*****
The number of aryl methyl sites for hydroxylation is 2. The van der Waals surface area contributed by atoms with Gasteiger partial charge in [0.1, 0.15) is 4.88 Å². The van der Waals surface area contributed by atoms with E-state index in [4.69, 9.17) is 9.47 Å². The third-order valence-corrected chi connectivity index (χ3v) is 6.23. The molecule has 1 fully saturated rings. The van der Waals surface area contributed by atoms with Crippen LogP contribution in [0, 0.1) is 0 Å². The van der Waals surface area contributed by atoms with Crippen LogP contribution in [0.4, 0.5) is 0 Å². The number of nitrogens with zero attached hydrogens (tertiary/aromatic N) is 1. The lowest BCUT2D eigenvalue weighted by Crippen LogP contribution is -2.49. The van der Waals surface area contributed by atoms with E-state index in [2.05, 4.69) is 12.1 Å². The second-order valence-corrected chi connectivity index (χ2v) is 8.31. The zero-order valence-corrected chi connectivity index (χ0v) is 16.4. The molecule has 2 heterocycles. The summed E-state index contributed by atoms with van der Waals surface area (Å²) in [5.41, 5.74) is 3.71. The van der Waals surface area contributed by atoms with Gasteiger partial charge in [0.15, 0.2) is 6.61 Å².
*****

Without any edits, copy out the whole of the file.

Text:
The number of aryl methyl sites for hydroxylation is 2. The van der Waals surface area contributed by atoms with Gasteiger partial charge in [0.1, 0.15) is 4.88 Å². The van der Waals surface area contributed by atoms with E-state index in [4.69, 9.17) is 9.47 Å². The third-order valence-corrected chi connectivity index (χ3v) is 6.23. The molecule has 1 fully saturated rings. The van der Waals surface area contributed by atoms with Crippen LogP contribution in [0, 0.1) is 0 Å². The van der Waals surface area contributed by atoms with Crippen LogP contribution in [0.4, 0.5) is 0 Å². The number of nitrogens with zero attached hydrogens (tertiary/aromatic N) is 1. The lowest BCUT2D eigenvalue weighted by Crippen LogP contribution is -2.49. The van der Waals surface area contributed by atoms with E-state index in [2.05, 4.69) is 12.1 Å². The second-order valence-corrected chi connectivity index (χ2v) is 8.31. The zero-order valence-corrected chi connectivity index (χ0v) is 16.4. The molecule has 2 heterocycles. The summed E-state index contributed by atoms with van der Waals surface area (Å²) in [5.41, 5.74) is 3.71. The van der Waals surface area contributed by atoms with Gasteiger partial charge in [0.15, 0.2) is 6.61 Å².